Extracurriculars matter—and not just, as your mother might say, “for college.” Extracurriculars are a great way to meet new people, make new friends, give back to your community, learn something new, and more.

“Clubs are investments. If you work hard, they’ll give you something in return.” – Emily Kwen

“Try as much as you can. High school is a place to try new things and see what interests you. Don’t be afraid to join a random club just to see if you will like it. Also, become an EMT with TVAC—best decision I ever made!” – Jacob Brick

“Participate in clubs/activities that you think will be fun, not ones that you think will look good on your college application.” – Elyse Rho

“Go to the Club Fair, sign up for sports, etc. It’s a great way to meet new people and strengthen old connections.” – Ethan Park

“There are so many things to get involved in and you can try/quit as many as you want. Take a look at the Club Fair and your peer leaders can tell you about the clubs they are a part of.” – Anne Rafferty


In T. S. Eliot’s “The Love Song of J. Alfred Prufrock,” a poem which, at times, delves deeply into the concepts of lost wishes and long-forgotten regrets, he writes, “And would it have been worth it, after all, / Would it have been worth while, / After the sunsets and the dooryards and the sprinkled streets, / After the novels, after the teacups, after the skirts that trail along the floor— /And this, and so much more?— / It is impossible to say just what I mean!” Do we, as seniors, have regrets? Maybe, maybe not. But do we have things that we wish people had told us when we were wide-eyed freshmen, entering a place that might as well have been a whole new universe? Definitely.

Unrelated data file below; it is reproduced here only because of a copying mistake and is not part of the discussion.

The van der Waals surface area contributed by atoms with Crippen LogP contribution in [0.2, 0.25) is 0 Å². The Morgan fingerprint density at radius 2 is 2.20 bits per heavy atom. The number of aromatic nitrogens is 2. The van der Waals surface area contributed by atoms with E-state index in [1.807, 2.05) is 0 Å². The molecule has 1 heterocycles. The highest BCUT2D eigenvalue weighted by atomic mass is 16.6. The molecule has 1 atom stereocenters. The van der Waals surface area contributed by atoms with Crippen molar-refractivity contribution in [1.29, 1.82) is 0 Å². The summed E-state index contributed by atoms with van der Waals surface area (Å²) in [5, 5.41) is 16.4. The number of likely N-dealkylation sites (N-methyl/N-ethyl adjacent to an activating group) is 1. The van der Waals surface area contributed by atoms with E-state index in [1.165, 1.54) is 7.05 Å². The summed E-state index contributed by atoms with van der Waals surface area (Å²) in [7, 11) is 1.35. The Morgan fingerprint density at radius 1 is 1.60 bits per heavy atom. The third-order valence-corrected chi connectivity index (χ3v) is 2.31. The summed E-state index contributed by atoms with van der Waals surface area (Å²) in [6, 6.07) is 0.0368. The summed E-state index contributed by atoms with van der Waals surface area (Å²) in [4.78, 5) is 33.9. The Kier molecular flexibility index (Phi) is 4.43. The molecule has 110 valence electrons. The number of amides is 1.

“I wish someone told me, REALLY told me, that I could be anything that I wanted to be. Not in the cliché movie way, but in that my choices don’t have to make sense to anyone else as long as I am willing to take the risk.” – Emily Kwen

“I wish someone had told me to participate in more clubs. It’s a great way to find new friends with similar interests and a great way to explore new hobbies and interests.” – Elyse Rho

“That three cups of coffee are not a substitute for sleep.” – Ethan Park

“That teachers are a bit more relaxed than they seem. When you show them respect, they usually will treat you with the same.” – Anne Rafferty

“To join clubs and try hard freshman year.” – Michelle Musheyev

“To start practicing for the SAT earlier.” – Maya Considine


Some parting words of advice for any freshmen—and, in fact, for anyone at all! After all, it’s the start of a new school year; anything is possible.

“If our school doesn’t offer it, you should start it! Also, freshman year doesn’t determine your life; it doesn’t even determine the rest of high school. You can be as much of a blank slate as you want to be.” – Emily Kwen

“I know it sounds counterintuitive, but work hard while trying to have fun because you’ll regret it if you don’t. Also, as hard as it might seem now, Tenafly will give you a great education and that will help you so much later on in life.” – Anne Rafferty